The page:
Phones with the smarts
Sony's Z3 and Z3 Compact don't offer big bang changes but are both extremely competent and attractive packages, says Tushar Kanwar
Glitzy big-bang once-in-a-year refreshes or quick, incremental enhancements to stay ahead of the curve? Sony's clearly shown a preference for the latter, quietly turning out the flagship Z3 and the Z3 Compact after launching the Z2 in May. I took both for a spin, but it was the diminutive-by-comparison Z3 Compact that truly surprised... and here's why.
Design-wise, Sony's taken a new twist to its now familiar "Omnibalance" design, with both phones offering a more comfortable and ergonomic design replete with rounded edges all around. The slightly more premium aluminium edges are reserved for the pricier Z3, while the Compact gets a translucent plastic frame, but beyond that there's little to tell the two apart. Both are durable and waterproof — a Sony hallmark — and there's a neat trick that Sony achieves with a hydrophobic coating to give the phones an open headphone jack. What's vital is that the durability doesn't come at the cost of looks — a rare combo.
As flagship devices go, Sony hasn't missed a step with the hardware on either — both pack a 2.5GHz Snapdragon 801 processor, 16GB of storage, which is expandable via microSD, and ample RAM (2GB on the Compact and 3GB on the Z3). In terms of grunt, you'll only be able to discern the difference in operation in high-end games and if you're opening large documents, but little else.
The camera is a capable 20.7MP shooter with good 4K and low-light shooting. The major difference is in the displays, with the 720p 4.6in on the Compact and the 1080p 5.2-incher on the Z3 both offering colour accuracy and good contrast levels. Sure, neither has a headline-grabbing Quad HD display, but the benefits I noticed in terms of battery life alone were worth it. The 2,600mAh and 3,100mAh batteries on the Compact and the Z3 respectively easily last two days on moderate use, a clear indicator that Sony's manages its batteries, the processor power usage and overall power management far better than its peers. And this was without activating the phones' Battery Stamina mode!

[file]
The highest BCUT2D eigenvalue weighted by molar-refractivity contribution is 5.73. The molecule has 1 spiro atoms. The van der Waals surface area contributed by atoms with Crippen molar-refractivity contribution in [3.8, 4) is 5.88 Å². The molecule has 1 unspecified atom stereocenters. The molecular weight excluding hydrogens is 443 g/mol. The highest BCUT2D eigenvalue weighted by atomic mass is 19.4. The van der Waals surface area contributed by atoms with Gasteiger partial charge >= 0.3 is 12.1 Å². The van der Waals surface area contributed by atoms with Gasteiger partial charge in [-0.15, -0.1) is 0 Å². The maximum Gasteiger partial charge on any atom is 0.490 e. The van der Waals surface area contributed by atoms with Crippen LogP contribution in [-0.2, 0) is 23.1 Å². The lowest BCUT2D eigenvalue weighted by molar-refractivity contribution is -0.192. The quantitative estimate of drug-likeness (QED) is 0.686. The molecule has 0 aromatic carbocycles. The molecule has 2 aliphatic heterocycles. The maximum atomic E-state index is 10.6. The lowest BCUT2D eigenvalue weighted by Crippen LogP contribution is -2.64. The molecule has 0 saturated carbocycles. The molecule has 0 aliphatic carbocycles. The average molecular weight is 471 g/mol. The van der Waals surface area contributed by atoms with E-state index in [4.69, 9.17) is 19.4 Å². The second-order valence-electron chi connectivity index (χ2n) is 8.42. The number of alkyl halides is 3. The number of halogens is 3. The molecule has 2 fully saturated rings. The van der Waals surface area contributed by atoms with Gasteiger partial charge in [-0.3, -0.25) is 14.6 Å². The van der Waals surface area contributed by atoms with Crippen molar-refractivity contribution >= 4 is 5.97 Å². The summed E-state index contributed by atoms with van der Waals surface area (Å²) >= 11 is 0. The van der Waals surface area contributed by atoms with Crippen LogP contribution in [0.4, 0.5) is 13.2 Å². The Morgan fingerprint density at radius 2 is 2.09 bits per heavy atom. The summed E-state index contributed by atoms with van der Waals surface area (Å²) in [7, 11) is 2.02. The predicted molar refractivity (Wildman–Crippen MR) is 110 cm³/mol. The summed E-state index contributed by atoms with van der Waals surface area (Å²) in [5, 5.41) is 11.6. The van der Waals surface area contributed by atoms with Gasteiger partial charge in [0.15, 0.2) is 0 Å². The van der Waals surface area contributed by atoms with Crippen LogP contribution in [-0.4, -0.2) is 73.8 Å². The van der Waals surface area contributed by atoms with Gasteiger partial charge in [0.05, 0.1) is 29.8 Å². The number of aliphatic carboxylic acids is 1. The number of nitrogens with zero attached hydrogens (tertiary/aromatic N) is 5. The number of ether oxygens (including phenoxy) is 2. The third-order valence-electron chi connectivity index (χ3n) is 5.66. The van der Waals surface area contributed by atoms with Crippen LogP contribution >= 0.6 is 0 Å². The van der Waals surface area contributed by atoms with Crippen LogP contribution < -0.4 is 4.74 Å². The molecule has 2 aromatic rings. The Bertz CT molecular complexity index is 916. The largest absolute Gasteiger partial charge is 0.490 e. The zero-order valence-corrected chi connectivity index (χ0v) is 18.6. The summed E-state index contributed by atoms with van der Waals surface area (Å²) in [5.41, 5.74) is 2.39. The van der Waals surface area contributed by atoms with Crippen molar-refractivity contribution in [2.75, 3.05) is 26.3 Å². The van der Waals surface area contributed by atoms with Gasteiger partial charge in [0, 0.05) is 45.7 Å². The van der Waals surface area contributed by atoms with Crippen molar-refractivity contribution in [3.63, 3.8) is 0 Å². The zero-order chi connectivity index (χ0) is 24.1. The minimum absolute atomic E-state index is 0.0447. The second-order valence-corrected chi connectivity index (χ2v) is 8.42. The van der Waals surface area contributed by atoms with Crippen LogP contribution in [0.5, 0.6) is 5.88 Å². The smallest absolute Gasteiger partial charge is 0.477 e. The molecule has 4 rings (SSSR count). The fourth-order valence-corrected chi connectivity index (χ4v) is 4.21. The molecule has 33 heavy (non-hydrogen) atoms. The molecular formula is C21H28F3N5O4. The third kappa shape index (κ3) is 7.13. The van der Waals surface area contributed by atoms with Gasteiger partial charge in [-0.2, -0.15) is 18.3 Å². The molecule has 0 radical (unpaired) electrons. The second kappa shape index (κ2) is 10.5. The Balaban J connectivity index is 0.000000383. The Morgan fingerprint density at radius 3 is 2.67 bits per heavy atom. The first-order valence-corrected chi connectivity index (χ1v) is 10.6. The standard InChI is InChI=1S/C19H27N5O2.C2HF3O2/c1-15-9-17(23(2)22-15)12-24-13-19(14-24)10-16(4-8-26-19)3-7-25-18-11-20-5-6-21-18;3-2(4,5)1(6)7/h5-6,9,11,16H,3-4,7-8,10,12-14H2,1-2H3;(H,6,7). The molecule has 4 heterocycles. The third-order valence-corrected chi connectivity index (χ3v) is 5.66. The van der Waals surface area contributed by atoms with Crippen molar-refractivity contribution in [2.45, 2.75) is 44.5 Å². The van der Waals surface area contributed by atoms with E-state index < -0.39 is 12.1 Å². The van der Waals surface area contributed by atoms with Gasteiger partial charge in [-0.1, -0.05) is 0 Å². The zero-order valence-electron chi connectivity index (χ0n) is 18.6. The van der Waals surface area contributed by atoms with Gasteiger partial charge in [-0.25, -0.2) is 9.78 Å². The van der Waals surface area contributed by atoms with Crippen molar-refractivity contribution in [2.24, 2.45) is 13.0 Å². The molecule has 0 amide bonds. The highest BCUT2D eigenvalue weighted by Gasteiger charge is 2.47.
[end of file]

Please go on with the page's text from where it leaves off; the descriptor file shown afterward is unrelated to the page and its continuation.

Software-wise, it's a Sony story as usual — uncluttered UI save for some apps for Sony-branded services — and there's a neat feature coming up in November called PS4 Remote Play which will enable these to play PS4 console games by streaming them over the same WiFi network.
There's little to fault either the Z3 or the Z3 Compact, okay maybe the speakers could have been less tinny. As great as the full-sized Z3 is, if I had to choose, I'd pick the more manageable Compact — a rare sub-5-inch phone with no compromise on durability or performance.
Price: Rs 51,990 (Z3), Rs 44,990 (Z3 Compact)
Making a clean sweep
Does the household help turn up late or do a half-hearted job? Milagrow's Black Cat 2.0 floor cleaning robot may be just what you need. Charge the little guy up and set him loose on apartments as large as 3,000sqft, and it goes around the house cleaning up dirt and dust particles, and wet mopping too with an additional attachment. Its sensors avoid obstacles and falls (staircases) and the robot maps its way around your house, cleaning as it goes until the job is done. It also has a UV light in its base to disinfect the surface as it cleans along, and there's a remote to let you schedule a cleaning session for a certain time of the day. Interestingly, when it runs low on battery, the robotic cleaner finds its way back to the charging base and juices up until it is ready to go again. In my use, the only places it couldn't reach were under low furniture, but save for that, it went about cleaning the floors on its own, no attendance required!
Price: Rs 23,990